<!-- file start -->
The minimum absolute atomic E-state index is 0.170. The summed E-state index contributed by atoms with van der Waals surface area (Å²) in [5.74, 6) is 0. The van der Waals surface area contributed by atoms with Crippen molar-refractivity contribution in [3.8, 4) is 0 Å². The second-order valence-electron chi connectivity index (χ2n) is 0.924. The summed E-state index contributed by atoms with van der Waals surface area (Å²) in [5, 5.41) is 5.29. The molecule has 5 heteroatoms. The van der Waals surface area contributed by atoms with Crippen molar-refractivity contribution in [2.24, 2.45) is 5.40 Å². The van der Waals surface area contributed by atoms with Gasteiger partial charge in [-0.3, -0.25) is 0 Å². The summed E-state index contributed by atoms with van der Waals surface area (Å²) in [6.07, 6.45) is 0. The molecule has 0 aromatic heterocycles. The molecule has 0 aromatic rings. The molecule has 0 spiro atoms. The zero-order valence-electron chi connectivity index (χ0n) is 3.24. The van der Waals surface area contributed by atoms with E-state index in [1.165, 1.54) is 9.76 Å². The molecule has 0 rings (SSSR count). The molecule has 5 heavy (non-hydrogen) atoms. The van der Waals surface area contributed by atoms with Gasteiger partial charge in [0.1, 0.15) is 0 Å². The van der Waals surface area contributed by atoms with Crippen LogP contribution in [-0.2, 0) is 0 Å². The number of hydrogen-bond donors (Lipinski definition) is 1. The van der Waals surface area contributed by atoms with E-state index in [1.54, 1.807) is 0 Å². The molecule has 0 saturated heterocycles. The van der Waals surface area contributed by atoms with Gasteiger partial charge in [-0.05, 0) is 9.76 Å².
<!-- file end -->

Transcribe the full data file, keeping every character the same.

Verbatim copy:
The minimum absolute atomic E-state index is 0.170. The summed E-state index contributed by atoms with van der Waals surface area (Å²) in [5.74, 6) is 0. The van der Waals surface area contributed by atoms with Crippen molar-refractivity contribution in [3.8, 4) is 0 Å². The second-order valence-electron chi connectivity index (χ2n) is 0.924. The summed E-state index contributed by atoms with van der Waals surface area (Å²) in [5, 5.41) is 5.29. The molecule has 5 heteroatoms. The van der Waals surface area contributed by atoms with Crippen molar-refractivity contribution in [2.24, 2.45) is 5.40 Å². The van der Waals surface area contributed by atoms with Gasteiger partial charge in [-0.3, -0.25) is 0 Å². The summed E-state index contributed by atoms with van der Waals surface area (Å²) in [6.07, 6.45) is 0. The molecule has 0 aromatic heterocycles. The molecule has 0 aromatic rings. The molecule has 0 spiro atoms. The zero-order valence-electron chi connectivity index (χ0n) is 3.24. The van der Waals surface area contributed by atoms with E-state index in [1.165, 1.54) is 9.76 Å². The molecule has 0 rings (SSSR count). The molecule has 5 heavy (non-hydrogen) atoms. The van der Waals surface area contributed by atoms with Gasteiger partial charge in [0.1, 0.15) is 0 Å². The van der Waals surface area contributed by atoms with Crippen LogP contribution in [-0.2, 0) is 0 Å². The number of hydrogen-bond donors (Lipinski definition) is 1. The van der Waals surface area contributed by atoms with E-state index in [1.54, 1.807) is 0 Å². The molecule has 0 saturated heterocycles. The van der Waals surface area contributed by atoms with Gasteiger partial charge in [-0.05, 0) is 9.76 Å².